Installing Graphene OS on the Pixel 6 Pro· 713 words · 4 minutes
After using iOS for a couple years, I finally took the plunge and purchased a Pixel 6 Pro in order to test and use GrapheneOS.
The installation process was rather quick once you have the tools and files you need. Overall, it can be done in just a few minutes.
Gathering Tools & Files
First, in order to interact with the device, we will need the Android platform tools. Find the Linux download and save the ZIP folder to your preferred location.
Once we've downloaded the the files, we will need to unzip them, enter the directory, and move the necessary executables to a central location, such as
/usr/bin/. For this installation, we only need the
Next, we need the GrapheneOS files for our device and model. For example, the Pixel 6 Pro is codenamed
raven on the releases page.
Once we have the links, let's download them to our working directory:
In order to validate the integrity of the downloaded files, we will need the
signify package and Graphene's
Then we can validate the files and ensure that no data was corrupted or modified before it was saved to our device.
Once the files are verified, we can unzip the Graphene image and enter the directory:
Enable Developer Debugging & OEM Unlock
Before we can actually flash anything to the phone, we will need to enable OEM Unlocking, as well as either USB Debugging or Wireless Debugging, depending on which method we will be using.
To start, enable developer mode by going to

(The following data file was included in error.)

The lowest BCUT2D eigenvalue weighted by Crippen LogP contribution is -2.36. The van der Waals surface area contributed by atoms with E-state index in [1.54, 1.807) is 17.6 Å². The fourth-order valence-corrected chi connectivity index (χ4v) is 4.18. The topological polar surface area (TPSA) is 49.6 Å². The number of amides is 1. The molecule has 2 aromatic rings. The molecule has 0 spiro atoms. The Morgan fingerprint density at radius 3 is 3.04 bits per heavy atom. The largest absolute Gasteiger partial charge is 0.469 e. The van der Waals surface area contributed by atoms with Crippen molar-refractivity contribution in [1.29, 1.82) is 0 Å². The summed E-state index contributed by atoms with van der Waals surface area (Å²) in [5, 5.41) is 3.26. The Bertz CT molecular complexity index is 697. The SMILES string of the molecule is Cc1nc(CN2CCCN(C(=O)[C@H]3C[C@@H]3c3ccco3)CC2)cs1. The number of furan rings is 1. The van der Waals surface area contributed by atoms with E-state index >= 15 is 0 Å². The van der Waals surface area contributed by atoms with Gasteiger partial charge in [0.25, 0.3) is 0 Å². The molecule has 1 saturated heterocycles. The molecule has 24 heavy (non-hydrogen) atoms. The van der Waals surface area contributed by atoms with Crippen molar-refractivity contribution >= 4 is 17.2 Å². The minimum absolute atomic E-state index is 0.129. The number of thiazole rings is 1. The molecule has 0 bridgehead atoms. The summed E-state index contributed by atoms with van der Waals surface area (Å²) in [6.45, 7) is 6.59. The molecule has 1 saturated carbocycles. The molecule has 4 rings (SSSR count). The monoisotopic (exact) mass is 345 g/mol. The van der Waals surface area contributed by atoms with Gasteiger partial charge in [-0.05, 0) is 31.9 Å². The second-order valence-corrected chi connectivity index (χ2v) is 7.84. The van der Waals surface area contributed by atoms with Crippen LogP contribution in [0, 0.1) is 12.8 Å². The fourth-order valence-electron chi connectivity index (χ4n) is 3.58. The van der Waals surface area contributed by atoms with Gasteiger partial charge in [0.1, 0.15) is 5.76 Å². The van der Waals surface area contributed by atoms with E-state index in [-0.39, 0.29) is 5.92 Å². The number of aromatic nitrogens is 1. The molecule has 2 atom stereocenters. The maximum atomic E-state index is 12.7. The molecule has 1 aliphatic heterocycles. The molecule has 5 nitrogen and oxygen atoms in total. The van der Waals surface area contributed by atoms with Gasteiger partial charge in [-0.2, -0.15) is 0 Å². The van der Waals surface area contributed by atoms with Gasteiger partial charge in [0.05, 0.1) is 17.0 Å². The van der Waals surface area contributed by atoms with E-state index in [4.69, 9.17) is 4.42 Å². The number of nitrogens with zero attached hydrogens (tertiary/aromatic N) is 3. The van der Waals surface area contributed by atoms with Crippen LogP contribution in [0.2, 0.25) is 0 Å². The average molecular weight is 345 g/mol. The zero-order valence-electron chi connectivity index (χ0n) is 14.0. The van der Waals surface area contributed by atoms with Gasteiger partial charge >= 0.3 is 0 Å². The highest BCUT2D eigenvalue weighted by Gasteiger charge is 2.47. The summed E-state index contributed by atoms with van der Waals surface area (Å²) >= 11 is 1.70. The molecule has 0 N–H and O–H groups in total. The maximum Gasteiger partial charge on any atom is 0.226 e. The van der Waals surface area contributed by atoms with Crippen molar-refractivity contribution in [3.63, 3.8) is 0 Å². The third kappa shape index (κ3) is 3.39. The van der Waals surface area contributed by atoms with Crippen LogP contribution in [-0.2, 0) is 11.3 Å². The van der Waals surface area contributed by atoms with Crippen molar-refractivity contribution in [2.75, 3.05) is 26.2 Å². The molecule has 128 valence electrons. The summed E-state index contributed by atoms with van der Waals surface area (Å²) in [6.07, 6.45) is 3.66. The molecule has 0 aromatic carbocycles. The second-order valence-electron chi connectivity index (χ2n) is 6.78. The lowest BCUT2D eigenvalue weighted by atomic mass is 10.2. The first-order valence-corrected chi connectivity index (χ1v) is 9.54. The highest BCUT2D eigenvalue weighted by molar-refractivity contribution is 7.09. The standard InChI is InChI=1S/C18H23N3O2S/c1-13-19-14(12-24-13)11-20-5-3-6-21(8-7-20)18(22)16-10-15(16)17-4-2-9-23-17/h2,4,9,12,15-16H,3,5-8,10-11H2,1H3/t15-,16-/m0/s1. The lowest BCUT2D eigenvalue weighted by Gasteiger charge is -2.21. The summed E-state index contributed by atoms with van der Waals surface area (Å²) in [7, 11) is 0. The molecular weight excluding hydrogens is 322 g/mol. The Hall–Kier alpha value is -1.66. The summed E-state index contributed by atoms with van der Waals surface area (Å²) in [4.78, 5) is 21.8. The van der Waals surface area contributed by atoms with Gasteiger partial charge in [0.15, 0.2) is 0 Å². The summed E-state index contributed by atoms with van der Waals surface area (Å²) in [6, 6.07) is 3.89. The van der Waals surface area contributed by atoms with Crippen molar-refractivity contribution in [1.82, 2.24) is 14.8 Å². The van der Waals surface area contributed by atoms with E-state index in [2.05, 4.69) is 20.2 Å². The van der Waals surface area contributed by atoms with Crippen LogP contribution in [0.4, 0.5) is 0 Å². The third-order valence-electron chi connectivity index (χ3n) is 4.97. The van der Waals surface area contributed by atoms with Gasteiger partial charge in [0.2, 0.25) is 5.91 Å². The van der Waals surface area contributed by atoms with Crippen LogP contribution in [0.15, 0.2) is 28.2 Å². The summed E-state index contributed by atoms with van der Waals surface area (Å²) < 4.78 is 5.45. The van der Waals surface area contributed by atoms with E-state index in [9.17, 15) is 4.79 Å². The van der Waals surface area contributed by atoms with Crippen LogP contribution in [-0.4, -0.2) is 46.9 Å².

About and tapping
Build Number seven (7) times. You may need to enter your PIN to enable this mode.
Once developer mode is enabled, go to
Devloper Options and enable OEM Unlocking, as well as USB or Wireless Debugging. In my case, I chose USB Debugging and performed all actions via USB cable.
Once these options are enabled, plug the phone into the computer and execute the following command:
If an unauthorized error occurs, make sure the USB mode on the phone is changedfrom charging to something like "File Transfer" or "PTP". You can find the USB mode in the notification tray.
Once we have found the device via
adb, we can either boot into the bootloader interface by holding the volume down button while the phone reboots or by executing the following command:
Unlock the Bootloader
The phone will reboot and load the bootloader screen upon startup. At this point, we are ready to start the actual flashing of GrapheneOS onto the device.
NOTE: In my situation, I needed to use
sudo with every
fastboot command, but not with
adb commands. I am not sure if this is standard or a Fedora quirk, but I'm documenting my commands verbatim in this post.
First, we start by unlocking the bootloader so that we can load other ROMs:
Flashing Factory Images
Once the phone is unlocked, we can flash it with the
flash-all.sh script found inside the
raven-factory-2022091400 folder we entered earlier:
This process should take a few minutes and will print informational messages as things progress. Avoid doing anything on the phone while this process is operating.
Lock the Bootloader
If everything was successful, the phone should reboot a few times and finally land back on the bootloader screen. At this point, we can re-lock the bootloader to enable full verified boot and protect the device from unwanted flashing or erasure of data.
Once done, the device will be wiped and ready for a fresh set-up!